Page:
Pornography should be Banned

To best confine the harms associated with pornography, I propose a regulatory ban on all forms of videographic pornography. This complete and total ban will simplify the application of the regulation. A more technocratic approach may allow for greater nuance but would almost certainly compromise privacy or be too complex for application. Just as obscene videographic content is removed from the internet by search engines and internet providers, under this regulation so too will all pornographic content.

Opponents of this regulation will argue that a ban of pornography is an inappropriate limitation of freedom of expression. Is pornography an issue of freedom of expression? In my opinion, videographic pornography is obscene speech. The content is clearly lewd and I would argue, harmful to the community. Pornography is responsible for a large part of human trafficking. From the demand side, pornography can lead to harmful addictions and can cause developmental issues in children. Why should such content not be seen as obscene?

Pornography is one of the main drivers of human trafficking around the world. Estimates indicate that close to two-thirds of human trafficking is for sexual exploitation. In a digitized world, exploitation is increasingly done online. It is difficult to estimate what portion of pornography is non-consensual. It is perhaps more important to consider the fact that one can not tell which pornography is a product of trafficking. In order to distinguish between the two, producers of pornography would have to disclose the identities of all individuals involved. This causes obvious privacy issues for the performers. The proposed regulation would eliminate a vast portion of the trafficking industry without compromising privacy.

One of the most alarming aspects of the current regulatory environment concerning pornography is that children can easily access pornography. Children increasingly are completing schoolwork and conducting their social lives online. It is important to cultivate a safe online environment for children. The proposed regulation would eliminate the harm that videographic pornography inflicts on a developing mind. In addition, parents can enact browser-side solutions that prevent children from viewing any inappropriate content that does not fall under the ban, namely photographic, audio, and written material.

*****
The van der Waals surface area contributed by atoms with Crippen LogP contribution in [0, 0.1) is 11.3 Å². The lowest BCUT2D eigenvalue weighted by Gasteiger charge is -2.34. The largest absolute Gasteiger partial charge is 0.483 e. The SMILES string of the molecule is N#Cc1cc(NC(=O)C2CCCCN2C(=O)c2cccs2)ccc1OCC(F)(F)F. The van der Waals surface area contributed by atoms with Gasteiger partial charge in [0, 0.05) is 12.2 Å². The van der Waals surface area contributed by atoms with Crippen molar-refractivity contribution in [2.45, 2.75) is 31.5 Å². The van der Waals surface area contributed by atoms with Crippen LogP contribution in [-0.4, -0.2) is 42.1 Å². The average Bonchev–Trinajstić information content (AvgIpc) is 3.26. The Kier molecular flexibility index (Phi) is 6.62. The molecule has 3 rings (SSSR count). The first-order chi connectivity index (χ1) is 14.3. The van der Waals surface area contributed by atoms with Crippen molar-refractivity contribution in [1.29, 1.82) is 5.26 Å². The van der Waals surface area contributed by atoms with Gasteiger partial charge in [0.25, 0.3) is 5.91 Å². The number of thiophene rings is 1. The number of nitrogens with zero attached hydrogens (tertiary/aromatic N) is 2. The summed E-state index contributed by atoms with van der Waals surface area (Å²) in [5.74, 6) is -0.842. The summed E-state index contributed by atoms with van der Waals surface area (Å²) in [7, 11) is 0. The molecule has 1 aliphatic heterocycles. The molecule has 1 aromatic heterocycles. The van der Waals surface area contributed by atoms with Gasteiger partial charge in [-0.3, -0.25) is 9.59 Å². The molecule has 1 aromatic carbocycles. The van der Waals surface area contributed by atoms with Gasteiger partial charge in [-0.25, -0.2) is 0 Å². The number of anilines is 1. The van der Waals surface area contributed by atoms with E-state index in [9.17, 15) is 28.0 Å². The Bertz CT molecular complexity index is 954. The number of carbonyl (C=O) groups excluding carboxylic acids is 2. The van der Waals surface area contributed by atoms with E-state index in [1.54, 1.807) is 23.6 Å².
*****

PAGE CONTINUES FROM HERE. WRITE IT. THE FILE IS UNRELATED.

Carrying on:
In my opinion, pornography is immoral from a consequentialist perspective. There is a long list of harms that are caused by pornography and a short and vague list of benefits. Pornography can cause addiction, increased social isolation, increased aggression, a negatively distorted view of sexuality and physical intimacy, and sexual dysfunction. As discussed earlier, pornography is a major driver of human trafficking.

In contrast, what are the benefits of pornography? Proponents may argue that it can have a beneficial effect on an individual’s sexual wellness and mental health. In my opinion, this is an absurd claim. It is important to consider that sexual wellness existed before pornography. Even if there is some benefit, it is vague in comparison to the medically and empirically valid harms.

We can reason from this point to answer the following question: should the human body be an object that can be transacted for money? Pornography proponents might say that selling a kidney is no different than selling pornography. I disagree with this framing. I think the key difference is that selling a kidney has a clear benefit and limited harm while pornography is the opposite. I believe that the body can be transacted, but the product can not be considerably harmful to society. In any society, an individual has control over their own body up to the point that their body begins to harm others.

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